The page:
Sunday, July 16, 2017

`Sentimental Effusions of the Heart'

Evolution does not apply to the realm of emotion. We are no more sophisticated than our forebears, and recent developments suggest the reverse. We love and hate as our ancestors did. Complaint is eternal. One of the reasons we read literature written centuries or millennia ago is to learn to fathom our unchanging nature. Take this passage from a letter Abigail Adams wrote from Boston to her husband on this date, July 16, in 1775:

“All the Letters I receive from you seem to be wrote in so much haste, that they scarcely leave room for a social feeling. They let me know that you exist, but some of them contain scarcely six lines. I want some sentimental Effusions of the Heart.”

John Adams was in Philadelphia, midwifing the birth of the United States. He was a delegate to the Second Continental Congress, and would nominate George Washington to serve as commander of the colonial forces in the Revolutionary War. As a congressional delegate, Adams would later nominate Thomas Jefferson to draft the Declaration of Independence. One is tempted to dismiss Abigail Adams as a stereotypical shrew, nagging her work-driven, high-minded husband. Such a judgment would be unfair. She was brilliant and devoted to her family. She could write wittily and eloquently: “I want some sentimental Effusions of the Heart.” Eleven years later, on July 21, 1786, Abigail writes to John Quincy Adams, her son the future president:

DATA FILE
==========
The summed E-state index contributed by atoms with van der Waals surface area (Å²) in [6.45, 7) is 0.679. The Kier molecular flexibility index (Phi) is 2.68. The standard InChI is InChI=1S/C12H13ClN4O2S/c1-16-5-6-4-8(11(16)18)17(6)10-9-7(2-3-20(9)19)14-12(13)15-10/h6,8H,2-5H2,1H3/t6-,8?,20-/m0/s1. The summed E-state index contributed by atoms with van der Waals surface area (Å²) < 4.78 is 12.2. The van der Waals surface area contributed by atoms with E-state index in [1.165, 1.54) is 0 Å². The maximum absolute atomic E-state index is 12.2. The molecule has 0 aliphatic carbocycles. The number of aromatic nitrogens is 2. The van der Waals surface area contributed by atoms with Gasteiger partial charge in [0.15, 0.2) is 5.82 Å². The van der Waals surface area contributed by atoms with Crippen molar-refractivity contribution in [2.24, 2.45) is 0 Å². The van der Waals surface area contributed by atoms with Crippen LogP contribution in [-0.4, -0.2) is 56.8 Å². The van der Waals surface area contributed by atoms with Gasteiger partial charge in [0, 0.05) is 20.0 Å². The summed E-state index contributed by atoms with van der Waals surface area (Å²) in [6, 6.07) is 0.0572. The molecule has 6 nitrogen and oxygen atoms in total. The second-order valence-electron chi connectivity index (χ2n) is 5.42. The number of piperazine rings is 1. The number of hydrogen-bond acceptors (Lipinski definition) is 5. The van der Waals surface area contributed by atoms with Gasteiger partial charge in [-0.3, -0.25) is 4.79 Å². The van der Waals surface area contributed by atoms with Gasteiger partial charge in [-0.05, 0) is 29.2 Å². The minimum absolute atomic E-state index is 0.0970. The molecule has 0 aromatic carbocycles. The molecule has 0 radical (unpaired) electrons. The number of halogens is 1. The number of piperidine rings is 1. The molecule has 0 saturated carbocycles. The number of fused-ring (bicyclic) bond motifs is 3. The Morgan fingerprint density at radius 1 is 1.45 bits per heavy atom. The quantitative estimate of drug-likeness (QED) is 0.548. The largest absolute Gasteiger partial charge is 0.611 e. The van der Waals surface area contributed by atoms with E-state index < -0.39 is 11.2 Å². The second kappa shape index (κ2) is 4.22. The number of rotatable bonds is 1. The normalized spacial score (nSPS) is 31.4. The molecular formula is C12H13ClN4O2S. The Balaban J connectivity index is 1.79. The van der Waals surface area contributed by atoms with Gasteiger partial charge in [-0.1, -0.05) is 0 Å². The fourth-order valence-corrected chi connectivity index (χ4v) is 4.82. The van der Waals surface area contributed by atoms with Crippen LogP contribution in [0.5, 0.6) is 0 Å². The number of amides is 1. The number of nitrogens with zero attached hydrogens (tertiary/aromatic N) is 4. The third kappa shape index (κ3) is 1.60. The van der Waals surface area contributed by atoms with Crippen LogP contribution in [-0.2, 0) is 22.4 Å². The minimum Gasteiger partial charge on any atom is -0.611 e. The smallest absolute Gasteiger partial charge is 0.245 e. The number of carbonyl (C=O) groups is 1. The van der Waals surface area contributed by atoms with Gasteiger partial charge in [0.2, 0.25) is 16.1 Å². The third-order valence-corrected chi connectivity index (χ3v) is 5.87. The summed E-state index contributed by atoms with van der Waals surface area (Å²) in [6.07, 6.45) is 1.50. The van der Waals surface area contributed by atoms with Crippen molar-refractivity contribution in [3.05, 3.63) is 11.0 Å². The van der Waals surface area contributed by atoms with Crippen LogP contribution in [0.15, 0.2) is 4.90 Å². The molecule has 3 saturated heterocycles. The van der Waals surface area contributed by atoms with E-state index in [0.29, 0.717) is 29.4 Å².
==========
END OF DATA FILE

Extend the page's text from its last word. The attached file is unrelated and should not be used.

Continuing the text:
“The attention you have always given to your studies, and the fondness You have for Literature, precludes any other injunctions to you than that of taking care of your Health. I believe I ought to except one other—which is a watchfulness over yourself; that the knowledge you have acquired does not make you assumeing [sic], and too tenacious of your own opinions.”

Timeless advice. Abigail goes on to quote Pope’s “Essay on Criticism” and writes of Dr. Johnson:

“I have met with many persons here, who were personally acquainted with the dr. They have a great respect for his memory, but they all agree that he was an unpleasent [sic] companion who would never bear the least contradiction. Your sister Sent you Mrs Pioggi [sic] anecdotes of him. Boswells are too contemptable to be worth reading.”

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